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Religious Tuscany: grand tour of mysticism and timeless charm

by Nadia Fondelli – This month, we’ll take you on a mystic tour around the monasteries, churches, abbeys and hermitages that also often offer simple hospitality.

These are places that originated in the distant buy cheap cialis site espharmacycom past and are often located in solitary environments, perfect for special holidays, as well as being great starting points to experience Tuscany from a different perspective. It’s just not possible to visit them all, so we’ve decided to offer you a religious grand tour.

Let’s start in Cortona, where you’ll encounter some grottos around Le Celle on the ridge of Monte Sant’Egidio, where the poor often sought refuge when Saint Francis retired here in prayer. A hermitage was erected here in 1231, which welcomed all those who wished to stay here between Umbria and Tuscany from 1922 onwards. Tel. 0575 603362

In the heart of Tuscany, there’s the monastery of Santa Trinita, where the Vallombrosan monks have stayed in the buildings along Via del Parione since the eleventh century, who now own what was once the novitiate. A mixture of Gothic and Romanesque, also frequented by Michelangelo, the monastery included other premises, now used by the public, and the parish named in a papal bull by Lucius III in 1183. It is home to valuable works, including Domenico Ghirlandaio’s Adoration of the Shepherds. You can sleep here if booked in advance and enjoy the medicinal products that the monks have been producing here since 1780, including the elixir for stomachs for digestion and the green-yellow liqueurs based on thyme and herbs. Tel 055216912.

If you’re in the Maremma area, climbing up the slopes of Monte Argentario is a must, where Saint Paul of the Cross founded the Romitorio di Sant’Antonio in 1728, creating the first centre of the order, which was completed later with the church, monastery and the novitiate building, now used as a prayer house. The wonderful position that dominates the coast from on high, the coolness and silence of the surrounding woods make this house of the Passionists a perfect place to stop for a few days. If you’re just passing through, make sure you try the argentarium liqueur. Tel. 0564 812641.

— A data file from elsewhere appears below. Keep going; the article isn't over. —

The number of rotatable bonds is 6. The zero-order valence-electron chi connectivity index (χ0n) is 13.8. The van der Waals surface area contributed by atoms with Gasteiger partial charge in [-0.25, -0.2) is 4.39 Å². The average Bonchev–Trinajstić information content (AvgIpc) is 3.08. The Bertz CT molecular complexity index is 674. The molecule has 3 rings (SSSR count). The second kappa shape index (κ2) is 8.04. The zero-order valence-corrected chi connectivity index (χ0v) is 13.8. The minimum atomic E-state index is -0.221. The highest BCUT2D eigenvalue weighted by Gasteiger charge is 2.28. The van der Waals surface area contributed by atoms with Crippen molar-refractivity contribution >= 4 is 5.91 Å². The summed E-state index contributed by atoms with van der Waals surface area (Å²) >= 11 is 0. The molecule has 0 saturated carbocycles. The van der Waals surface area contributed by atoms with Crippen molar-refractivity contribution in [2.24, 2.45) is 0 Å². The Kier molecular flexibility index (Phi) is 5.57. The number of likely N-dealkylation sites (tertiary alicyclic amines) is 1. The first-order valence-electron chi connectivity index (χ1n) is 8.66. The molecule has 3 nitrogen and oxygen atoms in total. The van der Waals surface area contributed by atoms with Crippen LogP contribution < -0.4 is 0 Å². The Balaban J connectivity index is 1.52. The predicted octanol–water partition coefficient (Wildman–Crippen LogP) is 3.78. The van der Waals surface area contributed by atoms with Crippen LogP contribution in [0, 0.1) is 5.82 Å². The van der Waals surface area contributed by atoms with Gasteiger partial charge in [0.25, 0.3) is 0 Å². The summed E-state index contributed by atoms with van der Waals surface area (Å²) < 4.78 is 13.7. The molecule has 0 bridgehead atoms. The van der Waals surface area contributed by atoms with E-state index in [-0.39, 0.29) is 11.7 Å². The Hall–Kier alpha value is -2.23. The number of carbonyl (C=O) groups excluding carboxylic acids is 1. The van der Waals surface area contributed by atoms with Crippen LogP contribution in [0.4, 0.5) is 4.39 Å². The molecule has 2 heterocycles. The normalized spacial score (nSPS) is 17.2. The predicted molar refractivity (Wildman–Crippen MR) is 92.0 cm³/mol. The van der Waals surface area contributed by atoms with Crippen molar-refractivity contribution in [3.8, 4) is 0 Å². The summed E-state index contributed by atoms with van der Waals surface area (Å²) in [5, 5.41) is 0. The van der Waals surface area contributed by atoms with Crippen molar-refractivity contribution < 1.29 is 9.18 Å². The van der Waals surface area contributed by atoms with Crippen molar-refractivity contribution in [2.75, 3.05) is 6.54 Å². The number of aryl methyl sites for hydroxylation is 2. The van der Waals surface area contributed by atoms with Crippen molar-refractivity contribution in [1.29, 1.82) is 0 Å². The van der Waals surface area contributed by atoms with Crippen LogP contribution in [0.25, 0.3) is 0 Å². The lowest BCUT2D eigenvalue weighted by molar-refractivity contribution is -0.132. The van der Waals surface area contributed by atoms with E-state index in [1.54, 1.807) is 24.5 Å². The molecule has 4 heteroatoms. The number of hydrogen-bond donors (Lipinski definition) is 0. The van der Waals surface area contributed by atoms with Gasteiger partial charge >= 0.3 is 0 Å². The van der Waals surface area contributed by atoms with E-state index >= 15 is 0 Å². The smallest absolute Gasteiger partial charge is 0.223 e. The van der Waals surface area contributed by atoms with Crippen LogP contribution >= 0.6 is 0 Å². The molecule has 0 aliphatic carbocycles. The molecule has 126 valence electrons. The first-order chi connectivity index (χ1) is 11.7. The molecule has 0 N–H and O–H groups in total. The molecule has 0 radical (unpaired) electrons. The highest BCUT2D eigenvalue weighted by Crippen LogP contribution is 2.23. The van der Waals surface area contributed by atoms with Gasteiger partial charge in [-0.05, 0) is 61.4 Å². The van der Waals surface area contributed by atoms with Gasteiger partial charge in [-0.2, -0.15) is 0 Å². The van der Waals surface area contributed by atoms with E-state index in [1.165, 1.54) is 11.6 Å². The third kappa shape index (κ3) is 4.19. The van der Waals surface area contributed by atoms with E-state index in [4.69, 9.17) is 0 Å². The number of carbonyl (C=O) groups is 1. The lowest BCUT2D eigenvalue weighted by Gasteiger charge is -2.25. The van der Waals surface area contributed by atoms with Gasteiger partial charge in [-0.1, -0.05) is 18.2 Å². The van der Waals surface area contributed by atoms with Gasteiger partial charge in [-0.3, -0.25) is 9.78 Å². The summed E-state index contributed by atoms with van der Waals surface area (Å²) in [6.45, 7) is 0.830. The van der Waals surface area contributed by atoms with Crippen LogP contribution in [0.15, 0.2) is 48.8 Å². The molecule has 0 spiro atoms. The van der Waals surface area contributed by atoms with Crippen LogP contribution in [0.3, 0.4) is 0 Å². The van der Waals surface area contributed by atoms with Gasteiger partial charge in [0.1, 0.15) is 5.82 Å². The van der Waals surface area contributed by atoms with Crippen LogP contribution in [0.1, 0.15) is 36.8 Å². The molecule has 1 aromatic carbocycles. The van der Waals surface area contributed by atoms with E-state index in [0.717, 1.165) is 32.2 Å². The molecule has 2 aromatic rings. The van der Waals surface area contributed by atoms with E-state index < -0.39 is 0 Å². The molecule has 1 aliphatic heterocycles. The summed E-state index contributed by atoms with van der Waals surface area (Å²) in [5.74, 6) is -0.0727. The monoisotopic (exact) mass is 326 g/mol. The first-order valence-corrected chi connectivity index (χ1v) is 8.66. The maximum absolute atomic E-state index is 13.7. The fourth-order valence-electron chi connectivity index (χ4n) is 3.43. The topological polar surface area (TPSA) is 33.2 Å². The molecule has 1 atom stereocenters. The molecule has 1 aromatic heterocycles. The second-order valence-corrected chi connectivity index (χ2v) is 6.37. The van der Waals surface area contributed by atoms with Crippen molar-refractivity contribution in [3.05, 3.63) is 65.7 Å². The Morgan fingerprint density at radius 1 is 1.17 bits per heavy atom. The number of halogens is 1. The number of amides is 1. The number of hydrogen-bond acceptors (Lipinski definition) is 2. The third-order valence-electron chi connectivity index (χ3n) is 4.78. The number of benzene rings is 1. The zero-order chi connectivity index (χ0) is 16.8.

Heading up the coast, just outside Livorno, stopping in the sanctuary of Montenero is a must, the oldest and most famous one in the region. The legend goes that it was named after Our Lady of Graces following the unearthing of a painting with her image on the Ardenza beach. In Baroque style, the sanctuary now belongs to the Vallombrosan Benedictines, who have created the headquarters of the Santa Lega Mariana to promote the worship of the Virgin Mary and provide hospitality in modern rooms. Tel. 0586 57771.

In the Apuan Alps, in Vergemoli, you come across the Eremo di Calomini, perched on a rocky ridge with an eleventh-century chapel and a hermitage for the ascetic and meditative life, where hermits remained until 1868. The place became a Diocesan sanctuary with the bishop’s decree in 1966. The cells are wonderful, as well as part of the church carved into the rock with the much worshipped wooden statue of Madonna della Penna. You can’t sleep here, but the herbalist’s shop is well worth a visit. Tel. 0583 767003.

Moving into the Massa Carrara area, you’re invited to stop in Mulazzo, where a sanctuary dedicated to Madonna del Monte, erected after a miracle, whose worship dates back to the twelfth century, when the Benedictines of the Abbazia di Borzone founded this isolated priory on the top of a mountain more than 3,000 feet above sea level. You can also stay here in holiday homes.

Heading back down to the south, we finish off our tour in a famous place that’s full of charm just outside Montalcino. Cloaked in myth and fact, Sant’Antimo was founded by Charlemagne, who saw many of his soldiers die in this valley, struck by the plague, in 781 on his way back from Rome and he swore that he would build a monastery to put an end to the epidemic. Only the crypt and Carolingian chapel remain of that monastery. The place is entrusted to the Canons Regular of Sant’Agostino in 1992. Here all the functions are sung in Gregorian and hospitality consists of ten rooms and four dormitories for self-managed groups. Tel. 0577 835659.


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